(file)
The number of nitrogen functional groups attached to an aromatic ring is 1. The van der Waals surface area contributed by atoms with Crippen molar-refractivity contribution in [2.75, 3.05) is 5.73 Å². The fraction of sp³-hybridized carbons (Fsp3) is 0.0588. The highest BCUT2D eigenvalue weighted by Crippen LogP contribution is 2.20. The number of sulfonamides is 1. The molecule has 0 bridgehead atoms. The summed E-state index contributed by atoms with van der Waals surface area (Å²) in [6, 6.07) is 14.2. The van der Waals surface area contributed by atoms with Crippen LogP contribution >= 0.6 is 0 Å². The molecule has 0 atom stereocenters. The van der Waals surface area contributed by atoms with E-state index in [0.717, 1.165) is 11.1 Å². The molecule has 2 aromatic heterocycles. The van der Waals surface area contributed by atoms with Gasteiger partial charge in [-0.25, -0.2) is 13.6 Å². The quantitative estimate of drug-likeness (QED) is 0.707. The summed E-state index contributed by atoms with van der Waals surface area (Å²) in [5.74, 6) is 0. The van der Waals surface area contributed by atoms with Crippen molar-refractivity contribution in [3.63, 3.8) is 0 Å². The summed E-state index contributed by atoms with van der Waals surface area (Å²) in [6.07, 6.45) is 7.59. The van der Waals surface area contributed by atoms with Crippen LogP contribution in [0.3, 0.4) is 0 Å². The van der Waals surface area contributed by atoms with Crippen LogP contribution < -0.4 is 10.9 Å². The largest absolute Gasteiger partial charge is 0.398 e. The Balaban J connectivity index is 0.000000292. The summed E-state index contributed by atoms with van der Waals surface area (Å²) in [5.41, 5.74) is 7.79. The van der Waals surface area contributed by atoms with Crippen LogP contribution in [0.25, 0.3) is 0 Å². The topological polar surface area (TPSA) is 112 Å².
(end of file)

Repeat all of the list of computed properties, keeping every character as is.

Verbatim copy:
The number of nitrogen functional groups attached to an aromatic ring is 1. The van der Waals surface area contributed by atoms with Crippen molar-refractivity contribution in [2.75, 3.05) is 5.73 Å². The fraction of sp³-hybridized carbons (Fsp3) is 0.0588. The highest BCUT2D eigenvalue weighted by Crippen LogP contribution is 2.20. The number of sulfonamides is 1. The molecule has 0 bridgehead atoms. The summed E-state index contributed by atoms with van der Waals surface area (Å²) in [6, 6.07) is 14.2. The van der Waals surface area contributed by atoms with Crippen LogP contribution >= 0.6 is 0 Å². The molecule has 0 atom stereocenters. The van der Waals surface area contributed by atoms with E-state index in [0.717, 1.165) is 11.1 Å². The molecule has 2 aromatic heterocycles. The van der Waals surface area contributed by atoms with Gasteiger partial charge in [-0.25, -0.2) is 13.6 Å². The quantitative estimate of drug-likeness (QED) is 0.707. The summed E-state index contributed by atoms with van der Waals surface area (Å²) in [5.74, 6) is 0. The van der Waals surface area contributed by atoms with Crippen molar-refractivity contribution in [3.63, 3.8) is 0 Å². The summed E-state index contributed by atoms with van der Waals surface area (Å²) in [6.07, 6.45) is 7.59. The van der Waals surface area contributed by atoms with Crippen LogP contribution in [0.3, 0.4) is 0 Å². The van der Waals surface area contributed by atoms with Crippen LogP contribution < -0.4 is 10.9 Å². The largest absolute Gasteiger partial charge is 0.398 e. The Balaban J connectivity index is 0.000000292. The summed E-state index contributed by atoms with van der Waals surface area (Å²) in [5.41, 5.74) is 7.79. The van der Waals surface area contributed by atoms with Crippen LogP contribution in [0.25, 0.3) is 0 Å². The topological polar surface area (TPSA) is 112 Å².